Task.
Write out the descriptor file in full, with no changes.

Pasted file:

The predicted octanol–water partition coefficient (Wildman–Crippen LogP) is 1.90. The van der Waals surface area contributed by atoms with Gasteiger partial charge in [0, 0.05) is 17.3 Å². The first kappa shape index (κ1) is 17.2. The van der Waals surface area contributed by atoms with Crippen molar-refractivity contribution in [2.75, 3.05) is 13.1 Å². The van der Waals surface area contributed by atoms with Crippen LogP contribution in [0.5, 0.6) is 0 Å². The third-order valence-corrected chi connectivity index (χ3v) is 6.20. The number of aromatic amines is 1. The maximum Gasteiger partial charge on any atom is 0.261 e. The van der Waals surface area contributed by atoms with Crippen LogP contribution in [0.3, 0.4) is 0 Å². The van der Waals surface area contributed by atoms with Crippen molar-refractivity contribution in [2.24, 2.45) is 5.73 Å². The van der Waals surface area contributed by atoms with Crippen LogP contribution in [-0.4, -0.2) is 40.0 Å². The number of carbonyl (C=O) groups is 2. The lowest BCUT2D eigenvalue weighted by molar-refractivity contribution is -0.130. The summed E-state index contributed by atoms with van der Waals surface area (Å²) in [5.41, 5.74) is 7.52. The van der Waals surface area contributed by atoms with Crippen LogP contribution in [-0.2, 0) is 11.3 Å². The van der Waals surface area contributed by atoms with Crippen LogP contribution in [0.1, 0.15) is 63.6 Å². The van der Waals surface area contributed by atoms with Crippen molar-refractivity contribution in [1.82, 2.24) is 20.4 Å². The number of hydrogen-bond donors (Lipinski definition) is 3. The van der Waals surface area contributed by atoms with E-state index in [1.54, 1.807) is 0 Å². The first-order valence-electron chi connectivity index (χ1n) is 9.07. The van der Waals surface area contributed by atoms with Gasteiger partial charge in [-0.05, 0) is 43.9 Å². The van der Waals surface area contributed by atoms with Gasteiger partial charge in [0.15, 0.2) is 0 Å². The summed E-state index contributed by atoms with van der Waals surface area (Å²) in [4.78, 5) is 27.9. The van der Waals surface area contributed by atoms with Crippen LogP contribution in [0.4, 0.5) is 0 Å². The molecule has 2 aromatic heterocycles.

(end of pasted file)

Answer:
The predicted octanol–water partition coefficient (Wildman–Crippen LogP) is 1.90. The van der Waals surface area contributed by atoms with Gasteiger partial charge in [0, 0.05) is 17.3 Å². The first kappa shape index (κ1) is 17.2. The van der Waals surface area contributed by atoms with Crippen molar-refractivity contribution in [2.75, 3.05) is 13.1 Å². The van der Waals surface area contributed by atoms with Crippen LogP contribution in [0.5, 0.6) is 0 Å². The third-order valence-corrected chi connectivity index (χ3v) is 6.20. The number of aromatic amines is 1. The maximum Gasteiger partial charge on any atom is 0.261 e. The van der Waals surface area contributed by atoms with Crippen LogP contribution in [0.3, 0.4) is 0 Å². The van der Waals surface area contributed by atoms with Crippen molar-refractivity contribution in [2.24, 2.45) is 5.73 Å². The van der Waals surface area contributed by atoms with Crippen LogP contribution in [-0.4, -0.2) is 40.0 Å². The number of carbonyl (C=O) groups is 2. The lowest BCUT2D eigenvalue weighted by molar-refractivity contribution is -0.130. The summed E-state index contributed by atoms with van der Waals surface area (Å²) in [5.41, 5.74) is 7.52. The van der Waals surface area contributed by atoms with Crippen LogP contribution in [-0.2, 0) is 11.3 Å². The van der Waals surface area contributed by atoms with Crippen LogP contribution in [0.1, 0.15) is 63.6 Å². The van der Waals surface area contributed by atoms with Crippen molar-refractivity contribution in [1.82, 2.24) is 20.4 Å². The number of hydrogen-bond donors (Lipinski definition) is 3. The van der Waals surface area contributed by atoms with E-state index in [1.54, 1.807) is 0 Å². The first-order valence-electron chi connectivity index (χ1n) is 9.07. The van der Waals surface area contributed by atoms with Gasteiger partial charge in [-0.05, 0) is 43.9 Å². The van der Waals surface area contributed by atoms with Gasteiger partial charge in [0.15, 0.2) is 0 Å². The summed E-state index contributed by atoms with van der Waals surface area (Å²) in [4.78, 5) is 27.9. The van der Waals surface area contributed by atoms with Crippen LogP contribution in [0.4, 0.5) is 0 Å². The molecule has 2 aromatic heterocycles.